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Toshiba Corporation (株式会社東芝, Kabushiki gaisha Tōshiba, English: /təˈʃiːbə, tɒ-, toʊ-/) is a Japanese multinational conglomerate headquartered in Minato, Tokyo. Its diversified products and services include power, industrial and social infrastructure systems, elevators and escalators, electronic components, semiconductors, hard disk drives, printers, batteries, lighting, logistics, as well as IT solutions such as quantum cryptography. It had been one of the biggest manufacturers of personal computers, consumer electronics, home appliances, and medical equipment. As a semiconductor company and the inventor of flash memory, Toshiba had been one of top 10 in the chip industry until its flash memory unit was spun off as Toshiba Memory, later Kioxia, in the late 2010s.
Toshiba was founded in 1939 as Tokyo Shibaura Denki K.K. (Tokyo Shibaura Electric Co., Ltd) through the merger of Shibaura Seisaku-sho (founded in 1875) and Tokyo Denki (founded in 1890). The company name was officially changed to Toshiba Corporation in 1978. It is listed on the Tokyo Stock Exchange, where it was a constituent of the Nikkei 225 and TOPIX indices (leaving both in August 2018), the Nagoya Stock Exchange, and the London Stock Exchange.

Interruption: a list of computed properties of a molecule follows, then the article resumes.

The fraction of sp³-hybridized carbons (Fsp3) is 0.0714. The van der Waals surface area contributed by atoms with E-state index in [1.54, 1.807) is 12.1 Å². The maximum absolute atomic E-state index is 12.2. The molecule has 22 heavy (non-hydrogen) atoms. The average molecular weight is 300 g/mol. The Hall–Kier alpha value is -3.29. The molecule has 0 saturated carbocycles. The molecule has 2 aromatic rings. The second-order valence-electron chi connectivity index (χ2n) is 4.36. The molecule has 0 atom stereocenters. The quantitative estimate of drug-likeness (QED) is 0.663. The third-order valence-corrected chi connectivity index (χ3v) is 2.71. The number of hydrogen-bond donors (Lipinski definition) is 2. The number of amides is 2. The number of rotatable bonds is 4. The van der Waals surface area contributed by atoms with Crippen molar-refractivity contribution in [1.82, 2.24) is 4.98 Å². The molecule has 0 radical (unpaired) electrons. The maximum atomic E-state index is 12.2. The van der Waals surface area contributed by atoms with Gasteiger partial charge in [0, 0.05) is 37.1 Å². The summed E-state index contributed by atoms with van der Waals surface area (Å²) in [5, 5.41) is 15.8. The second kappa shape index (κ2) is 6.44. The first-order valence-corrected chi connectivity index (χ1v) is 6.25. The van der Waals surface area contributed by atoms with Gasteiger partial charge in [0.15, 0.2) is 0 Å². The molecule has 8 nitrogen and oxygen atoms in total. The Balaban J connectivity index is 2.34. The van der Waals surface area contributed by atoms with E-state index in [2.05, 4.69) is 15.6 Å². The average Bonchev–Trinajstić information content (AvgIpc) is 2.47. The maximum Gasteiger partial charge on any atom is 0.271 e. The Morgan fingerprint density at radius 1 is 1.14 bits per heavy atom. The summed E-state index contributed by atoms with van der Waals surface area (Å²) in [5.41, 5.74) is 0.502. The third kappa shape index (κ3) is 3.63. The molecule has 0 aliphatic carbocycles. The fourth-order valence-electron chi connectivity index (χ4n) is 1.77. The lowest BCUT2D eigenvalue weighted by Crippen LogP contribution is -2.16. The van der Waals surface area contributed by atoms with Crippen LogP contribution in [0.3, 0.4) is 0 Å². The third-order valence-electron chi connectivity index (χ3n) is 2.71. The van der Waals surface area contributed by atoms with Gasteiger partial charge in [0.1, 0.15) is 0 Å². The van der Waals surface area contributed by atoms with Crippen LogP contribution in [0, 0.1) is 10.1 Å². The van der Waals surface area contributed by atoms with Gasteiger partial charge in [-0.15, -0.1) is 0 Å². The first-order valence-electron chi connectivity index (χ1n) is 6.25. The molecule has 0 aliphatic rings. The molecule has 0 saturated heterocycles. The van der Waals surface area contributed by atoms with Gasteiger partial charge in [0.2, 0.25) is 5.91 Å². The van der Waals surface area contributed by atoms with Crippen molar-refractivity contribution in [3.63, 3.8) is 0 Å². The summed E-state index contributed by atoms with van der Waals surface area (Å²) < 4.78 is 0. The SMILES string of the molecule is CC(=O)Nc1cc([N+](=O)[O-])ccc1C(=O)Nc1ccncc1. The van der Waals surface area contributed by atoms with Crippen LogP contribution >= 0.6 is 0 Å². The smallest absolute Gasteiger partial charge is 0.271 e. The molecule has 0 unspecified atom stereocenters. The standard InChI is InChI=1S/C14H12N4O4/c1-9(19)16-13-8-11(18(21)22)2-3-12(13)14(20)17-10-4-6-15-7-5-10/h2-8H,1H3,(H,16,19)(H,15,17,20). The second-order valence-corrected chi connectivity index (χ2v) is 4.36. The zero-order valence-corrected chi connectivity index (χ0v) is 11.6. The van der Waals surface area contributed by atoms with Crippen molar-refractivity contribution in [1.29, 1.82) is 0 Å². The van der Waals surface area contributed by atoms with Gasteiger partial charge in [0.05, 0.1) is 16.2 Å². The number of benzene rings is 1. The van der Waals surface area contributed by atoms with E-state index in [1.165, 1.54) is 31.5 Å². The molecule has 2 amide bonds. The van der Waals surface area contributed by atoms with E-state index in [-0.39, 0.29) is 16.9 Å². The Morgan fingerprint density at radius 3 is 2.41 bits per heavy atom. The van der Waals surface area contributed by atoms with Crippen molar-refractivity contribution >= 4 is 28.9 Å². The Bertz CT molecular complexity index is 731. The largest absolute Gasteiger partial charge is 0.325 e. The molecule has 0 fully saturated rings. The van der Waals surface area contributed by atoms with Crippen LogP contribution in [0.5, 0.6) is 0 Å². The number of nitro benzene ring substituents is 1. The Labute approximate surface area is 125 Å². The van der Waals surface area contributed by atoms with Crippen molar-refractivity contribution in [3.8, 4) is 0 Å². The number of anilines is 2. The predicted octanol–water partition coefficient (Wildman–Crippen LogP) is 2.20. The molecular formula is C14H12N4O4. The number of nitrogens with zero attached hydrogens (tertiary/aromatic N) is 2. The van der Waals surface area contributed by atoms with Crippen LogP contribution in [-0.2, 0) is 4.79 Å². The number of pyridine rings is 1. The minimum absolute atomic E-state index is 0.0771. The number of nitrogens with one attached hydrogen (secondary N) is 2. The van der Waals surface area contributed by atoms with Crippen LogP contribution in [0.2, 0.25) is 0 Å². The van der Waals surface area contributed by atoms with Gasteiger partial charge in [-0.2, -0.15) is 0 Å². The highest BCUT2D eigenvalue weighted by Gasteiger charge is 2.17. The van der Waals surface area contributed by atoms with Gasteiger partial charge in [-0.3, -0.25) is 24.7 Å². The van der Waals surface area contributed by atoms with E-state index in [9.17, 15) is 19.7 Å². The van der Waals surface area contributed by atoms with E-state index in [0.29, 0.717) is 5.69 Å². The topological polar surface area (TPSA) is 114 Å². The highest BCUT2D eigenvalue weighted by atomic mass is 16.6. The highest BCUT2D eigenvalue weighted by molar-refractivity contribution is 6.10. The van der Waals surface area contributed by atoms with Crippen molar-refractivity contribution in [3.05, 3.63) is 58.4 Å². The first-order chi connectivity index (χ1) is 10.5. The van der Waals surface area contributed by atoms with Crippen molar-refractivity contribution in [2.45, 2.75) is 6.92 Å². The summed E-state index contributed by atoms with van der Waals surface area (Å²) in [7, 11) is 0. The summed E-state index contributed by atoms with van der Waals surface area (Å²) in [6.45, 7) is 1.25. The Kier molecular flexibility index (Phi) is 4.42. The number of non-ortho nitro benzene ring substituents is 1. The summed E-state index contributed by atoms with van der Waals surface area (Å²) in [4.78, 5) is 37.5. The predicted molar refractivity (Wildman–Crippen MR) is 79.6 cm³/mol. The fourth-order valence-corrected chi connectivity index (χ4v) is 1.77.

Having been a technology company with a long history and sprawling businesses, Toshiba has been a household name in Japan and looked upon as a symbol of the country’s technological prowess, though its reputation was heavily damaged following the accounting scandal in 2015 and the bankruptcy of Westinghouse in 2017, by when it had to shed a myriad number of its valuable or underperforming businesses, essentially eradicating the company’s century-long presence in consumer markets.